College Ministry Leaders Work to Continue Outreach Amid Covid-19 Restrictions

College minister Noble Paddyaker meets with University of Oklahoma students from his work station at home.
Submitted photo

NASHVILLE (BP) — College ministry thrives in community. But the COVID-19 pandemic — and the resulting social distancing policies, including bans on large gatherings and campus-wide shutdowns — has in many ways severed traditional connections.

In an uncertain time, college ministries are finding ways to not only maintain community despite distance, but also working to foster an increasingly encouraging environment for the future.

A Heightened Focus

“Ministry looks like real life,” said Tiffany Hudson, director for Vanderbilt University Baptist Collegiate Ministry in Nashville. “It looks like helping collegians understand their need for community and providing space for them to continue to navigate life together.”

The correct focus of college ministry is leading students to the Word of God, where they can find true soul nourishment, Hudson continued. Even though most students have left campus because of the pandemic and scattered to their various homes, disrupting the traditional avenues for encouraging and equipping, that focus hasn’t changed.

“Ministry [now] looks like helping them relieve stress, worry and anxiety with online hangouts, fun activities, and opportunities to express their feelings,” Hudson said. “It’s about helping collegians walk through sorrow, but also find joy in a new normal.”

She said the pandemic is a call to ministry leaders to dig deep into the creative bucket for new and innovative ways to do outreach, discipleship and Gospel ministry. Around the country, college ministries are utilizing platforms such as Zoom, Facebook Live, Instagram, GroupMe and Skype to meet and maintain connections.

Morgan Owen, director BCM at University of Tennessee-Martin, said the staff’s biggest focus during the disruption of normal activities has been on using Instagram to communicate.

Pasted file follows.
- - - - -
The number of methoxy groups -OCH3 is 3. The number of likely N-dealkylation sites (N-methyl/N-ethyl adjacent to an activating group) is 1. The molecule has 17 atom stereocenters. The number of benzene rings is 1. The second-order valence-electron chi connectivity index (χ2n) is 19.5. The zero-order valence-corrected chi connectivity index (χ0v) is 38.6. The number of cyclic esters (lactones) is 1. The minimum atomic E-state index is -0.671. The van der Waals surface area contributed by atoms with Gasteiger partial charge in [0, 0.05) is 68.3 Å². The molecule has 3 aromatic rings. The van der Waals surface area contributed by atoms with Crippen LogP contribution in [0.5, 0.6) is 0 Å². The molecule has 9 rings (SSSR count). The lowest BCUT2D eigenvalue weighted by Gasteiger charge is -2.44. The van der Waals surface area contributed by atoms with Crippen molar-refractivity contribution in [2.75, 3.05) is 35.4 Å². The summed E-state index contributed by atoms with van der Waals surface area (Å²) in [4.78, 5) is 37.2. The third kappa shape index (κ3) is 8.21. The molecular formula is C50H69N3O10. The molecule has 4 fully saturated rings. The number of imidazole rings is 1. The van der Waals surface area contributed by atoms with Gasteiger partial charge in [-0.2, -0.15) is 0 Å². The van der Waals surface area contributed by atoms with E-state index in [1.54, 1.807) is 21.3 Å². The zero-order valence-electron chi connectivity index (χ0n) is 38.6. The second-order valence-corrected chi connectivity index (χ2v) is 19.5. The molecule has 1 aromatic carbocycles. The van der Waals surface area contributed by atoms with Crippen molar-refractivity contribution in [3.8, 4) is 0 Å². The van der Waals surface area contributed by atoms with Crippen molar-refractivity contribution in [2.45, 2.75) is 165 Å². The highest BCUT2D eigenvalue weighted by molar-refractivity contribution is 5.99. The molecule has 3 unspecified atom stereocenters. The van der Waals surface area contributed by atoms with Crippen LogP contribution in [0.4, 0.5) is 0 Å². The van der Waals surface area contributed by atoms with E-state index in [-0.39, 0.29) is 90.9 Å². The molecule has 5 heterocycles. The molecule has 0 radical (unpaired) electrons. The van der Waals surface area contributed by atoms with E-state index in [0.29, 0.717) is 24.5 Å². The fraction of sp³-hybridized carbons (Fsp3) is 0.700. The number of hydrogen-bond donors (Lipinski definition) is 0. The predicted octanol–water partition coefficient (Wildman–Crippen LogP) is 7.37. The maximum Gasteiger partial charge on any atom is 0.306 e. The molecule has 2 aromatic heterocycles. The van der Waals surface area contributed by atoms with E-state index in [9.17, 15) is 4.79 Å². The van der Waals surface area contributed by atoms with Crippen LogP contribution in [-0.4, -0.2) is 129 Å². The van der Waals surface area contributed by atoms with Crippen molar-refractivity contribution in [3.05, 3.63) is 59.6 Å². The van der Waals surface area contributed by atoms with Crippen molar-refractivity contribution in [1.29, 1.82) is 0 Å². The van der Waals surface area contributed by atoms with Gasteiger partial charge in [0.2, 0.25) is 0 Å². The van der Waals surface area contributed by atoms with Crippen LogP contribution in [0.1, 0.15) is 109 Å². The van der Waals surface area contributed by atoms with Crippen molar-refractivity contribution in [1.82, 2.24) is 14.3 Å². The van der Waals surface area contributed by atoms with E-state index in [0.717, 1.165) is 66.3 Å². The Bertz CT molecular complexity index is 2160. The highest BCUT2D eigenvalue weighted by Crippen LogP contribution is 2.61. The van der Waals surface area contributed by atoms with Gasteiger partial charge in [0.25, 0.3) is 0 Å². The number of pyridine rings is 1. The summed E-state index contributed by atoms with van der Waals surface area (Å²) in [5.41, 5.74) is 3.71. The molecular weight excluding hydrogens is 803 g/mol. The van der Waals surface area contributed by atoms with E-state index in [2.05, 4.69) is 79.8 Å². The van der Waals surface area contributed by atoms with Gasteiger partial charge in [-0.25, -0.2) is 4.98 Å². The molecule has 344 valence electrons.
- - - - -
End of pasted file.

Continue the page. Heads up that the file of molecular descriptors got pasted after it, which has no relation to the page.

“BCM thrives because of the dynamics of community,” Owen said. “The obvious path to take was moving to a digital form of programming.”

Owen said BCM at UT-Martin hosts different programs with varying audiences and content focuses throughout the week, including: a weekly worship service, short devotionals hosted by Owen, men’s and women’s discipleship groups, prayer meetings and devotionals for the student leadership of BCM.

Hudson said Vanderbilt’s BCM has used Zoom for interactive meetings like Bible studies, but also for more laid-back sessions with the goal of simply building community.

“We host BCM ‘Cribs’ and each student gave us a tour of their home,” Hudson said. “We learned about each other, the things people collect, and even met some family members and pets of our students.”

A place to belong

Student leaders of collegiate ministries are also having to adjust to the now completely online platforms for ministry.

Elizabeth Schroeder, a sophomore elementary education major at University of Oklahoma, leads a weekly small group through the BCM chapter at OU. Schroeder said her hope in the Zoom meetings is to provide a comfortable space to engage, connect with each other and feel like they belong.

“I appreciate that we’re still making an effort to be in community and still grow together, even though we’re all spread out and isolated,” Schroeder said.

Joe Bouchard, a junior linguistics and computer science double major, also helps lead a small group at OU. He echoed Schroeder’s sentiments.

“We’re still having good conversation,” Bouchard said. “We’re still doing things as a community, together, even though we’re not physically together, which is a whole lot of fun.”

Bouchard said students are also finding ways to have fun together outside of the regular scheduled small groups meetings through avenues like custom Minecraft video game servers, challenges on social media and simply hanging out on Zoom calls.

But continuing the mission of ministry outreach is not as straightforward as it was in person and on campus, Schroeder noted.

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Source: Baptist Press